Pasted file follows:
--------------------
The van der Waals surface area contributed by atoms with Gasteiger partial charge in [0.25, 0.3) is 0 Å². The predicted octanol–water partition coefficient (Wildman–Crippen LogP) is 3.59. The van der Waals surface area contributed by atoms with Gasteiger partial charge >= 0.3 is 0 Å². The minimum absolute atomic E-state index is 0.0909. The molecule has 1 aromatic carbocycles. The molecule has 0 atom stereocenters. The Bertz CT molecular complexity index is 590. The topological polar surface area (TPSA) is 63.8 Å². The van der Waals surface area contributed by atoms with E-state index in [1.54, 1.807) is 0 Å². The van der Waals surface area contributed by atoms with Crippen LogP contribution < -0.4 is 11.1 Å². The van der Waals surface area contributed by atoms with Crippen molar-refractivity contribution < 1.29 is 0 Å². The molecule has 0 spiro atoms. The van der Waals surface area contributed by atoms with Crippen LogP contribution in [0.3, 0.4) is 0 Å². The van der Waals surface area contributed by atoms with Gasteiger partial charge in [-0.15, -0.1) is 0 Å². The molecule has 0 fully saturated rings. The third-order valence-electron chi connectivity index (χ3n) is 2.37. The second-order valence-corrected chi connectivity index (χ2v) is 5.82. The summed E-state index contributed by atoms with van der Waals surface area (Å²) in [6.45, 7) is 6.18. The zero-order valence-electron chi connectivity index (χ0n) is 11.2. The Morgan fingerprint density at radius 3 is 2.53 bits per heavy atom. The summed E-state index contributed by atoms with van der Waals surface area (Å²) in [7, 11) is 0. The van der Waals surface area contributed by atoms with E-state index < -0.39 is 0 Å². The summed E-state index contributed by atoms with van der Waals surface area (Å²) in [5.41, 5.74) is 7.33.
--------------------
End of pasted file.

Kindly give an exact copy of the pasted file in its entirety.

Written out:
The van der Waals surface area contributed by atoms with Gasteiger partial charge in [0.25, 0.3) is 0 Å². The predicted octanol–water partition coefficient (Wildman–Crippen LogP) is 3.59. The van der Waals surface area contributed by atoms with Gasteiger partial charge >= 0.3 is 0 Å². The minimum absolute atomic E-state index is 0.0909. The molecule has 1 aromatic carbocycles. The molecule has 0 atom stereocenters. The Bertz CT molecular complexity index is 590. The topological polar surface area (TPSA) is 63.8 Å². The van der Waals surface area contributed by atoms with E-state index in [1.54, 1.807) is 0 Å². The van der Waals surface area contributed by atoms with Crippen LogP contribution < -0.4 is 11.1 Å². The van der Waals surface area contributed by atoms with Crippen molar-refractivity contribution < 1.29 is 0 Å². The molecule has 0 spiro atoms. The van der Waals surface area contributed by atoms with Crippen LogP contribution in [0.3, 0.4) is 0 Å². The van der Waals surface area contributed by atoms with Gasteiger partial charge in [-0.15, -0.1) is 0 Å². The molecule has 0 fully saturated rings. The third-order valence-electron chi connectivity index (χ3n) is 2.37. The second-order valence-corrected chi connectivity index (χ2v) is 5.82. The summed E-state index contributed by atoms with van der Waals surface area (Å²) in [6.45, 7) is 6.18. The zero-order valence-electron chi connectivity index (χ0n) is 11.2. The Morgan fingerprint density at radius 3 is 2.53 bits per heavy atom. The summed E-state index contributed by atoms with van der Waals surface area (Å²) in [7, 11) is 0. The van der Waals surface area contributed by atoms with E-state index < -0.39 is 0 Å². The summed E-state index contributed by atoms with van der Waals surface area (Å²) in [5.41, 5.74) is 7.33.